The Price of a Feather

More than a century ago, the discovery of a hidden bird refuge in the Everglades led down a path of greed, vanity, and murder. And that’s just the beginning of the story.

In the fall of 1889, George Elliott Cuthbert was steering his canoe along a lake edge deep in Florida’s Great Mangrove Swamp when he saw a white feather floating on a current. A fisherman and ship captain, he had been canvassing the area for days, watching birds fly between their foraging grounds and a mysterious central locale, toting fish or frogs to feed their nestlings. But where was the hub? Rumors from Seminole traders had enticed him to sail 80 miles from his home on Marco Island on the Gulf Coast, then hack, wade, and drag a canoe through the mangrove tangle for days to reach this remote chain of lakes. Assailed by mosquitoes and thick-tongued from a dwindling supply of fresh water, he almost gave up. Until he saw the feather.

Cuthbert bushwhacked in the direction of the current, which opened to a vast lake. Far ahead, he saw what he came for—“a flower, a beautiful white blossom,” as he told his children. It was a 2-acre islet of mangroves, so thickly dotted with nesting birds and newborns—thousands of great and snowy egrets, ibises, wood storks, tricolored herons, and the odd, circus-colored roseate spoonbill—that it bloomed. He moored his craft on the rookery and hid among the branches.

Then he raised his rifle and shot the adults at close range. He scalped a tuft of feathers off each of their backs. The chicks were left alone, to starve.

Cuthbert was chiefly after the egrets’ nuptial head plumage, called aigrettes in the fashion press. At the turn of the century, these unique, otherworldly feathers, which grow only during the nesting season, were worth $32 an ounce—double the price of gold. Aigrettes were the most prized feather in the plume trade: the massive market in wild bird plumage that adorned women’s hats. Aigrettes’ loosely spaced barbs render them so filmy that they practically levitate, lending grace to the movements of the woman underneath. This feather’s popularity meant that all of the more accessible egret rookeries had long been depleted. The islet that Cuthbert found was probably the last place in Florida where a super colony of egrets still thrived.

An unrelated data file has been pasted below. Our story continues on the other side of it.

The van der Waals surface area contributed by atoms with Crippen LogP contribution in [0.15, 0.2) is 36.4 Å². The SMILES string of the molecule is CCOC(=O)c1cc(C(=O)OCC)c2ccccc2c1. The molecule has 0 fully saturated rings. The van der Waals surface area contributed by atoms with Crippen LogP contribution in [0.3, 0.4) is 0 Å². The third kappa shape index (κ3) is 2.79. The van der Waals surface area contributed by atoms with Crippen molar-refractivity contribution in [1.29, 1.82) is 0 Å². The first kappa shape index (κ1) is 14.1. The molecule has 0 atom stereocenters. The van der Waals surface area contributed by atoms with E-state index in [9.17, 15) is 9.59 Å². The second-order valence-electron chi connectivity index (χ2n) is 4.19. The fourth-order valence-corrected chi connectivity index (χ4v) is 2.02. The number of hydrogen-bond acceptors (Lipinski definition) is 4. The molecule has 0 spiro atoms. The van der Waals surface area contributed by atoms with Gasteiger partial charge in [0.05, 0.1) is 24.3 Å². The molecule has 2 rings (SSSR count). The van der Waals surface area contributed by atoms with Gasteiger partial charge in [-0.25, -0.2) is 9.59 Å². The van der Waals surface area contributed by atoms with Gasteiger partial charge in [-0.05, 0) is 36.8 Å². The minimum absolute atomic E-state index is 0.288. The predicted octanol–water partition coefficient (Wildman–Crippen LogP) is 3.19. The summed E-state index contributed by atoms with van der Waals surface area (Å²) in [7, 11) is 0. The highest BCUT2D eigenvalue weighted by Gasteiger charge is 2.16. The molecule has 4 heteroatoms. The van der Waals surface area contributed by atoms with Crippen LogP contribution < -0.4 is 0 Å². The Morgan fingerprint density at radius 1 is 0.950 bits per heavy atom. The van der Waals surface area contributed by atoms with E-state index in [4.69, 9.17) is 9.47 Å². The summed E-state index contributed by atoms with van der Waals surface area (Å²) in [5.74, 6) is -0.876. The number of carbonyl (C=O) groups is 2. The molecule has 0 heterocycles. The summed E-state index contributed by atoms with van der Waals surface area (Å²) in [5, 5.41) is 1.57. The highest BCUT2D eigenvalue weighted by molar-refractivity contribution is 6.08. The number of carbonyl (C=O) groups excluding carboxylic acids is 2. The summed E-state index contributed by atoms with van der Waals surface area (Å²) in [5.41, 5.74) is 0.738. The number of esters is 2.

One of Cuthbert’s two trips to the rookery netted him $1,800—more than $50,000 in today’s dollars. With the earnings, he purchased half of Marco Island, a schooner, and a houseful of fine furniture. Then Cuthbert gave up plume hunting to farm his land. Cuthbert’s half of the island was sold long ago, and it’s now covered with condos and high-rise resorts and worth almost $5 billion.

George Elliott Cuthbert took plenty away from this secret place, but he gave it two things: its name and its vigorous but short-lived fame. In the decades after Cuthbert’s discovery, this isolated thumbprint of land that is now part of Everglades National Park was sought out, fought over, fought for, lionized, and then forgotten. Today, few people know or care about Cuthbert Rookery. Yet even after a century of protection, its future is still precarious. The rookery remains an enduring symbol of the high-stakes struggle to protect the Everglades from a host of threats.

“Cuthbert Rookery was like finding the lost city of gold,” says Sonny Bass, who was the park’s senior wildlife biologist for 36 years. Its value is rooted in its location. The islet sits along the brackish zone where the saltwater of Florida Bay meets Everglades freshwater flowing from the north. This estuary, historically one of the world’s ecologically richest, yields a bounty of the small fish that wading birds eat. An island in that estuary, Cuthbert Rookery has a natural moat that has kept the birds safe from critters like raccoons, but other predators were a little more resourceful.

“Cuthbert kept his secret for a long time,” says Bass. “But eventually, other hunters began following him.” The refuge would regain birds after each gunning, only to be “shot out” again and again. “You coulda walked right around the ruke-ry on them birds’ bodies,” reported one local witness after a 1904 cleanout. “Between four and five hundred of ’em.” Once, two hunting parties reportedly turned their rifles on one another, sinking the boats and forcing a wretched slog back to camp through the crocodile-infested thicket.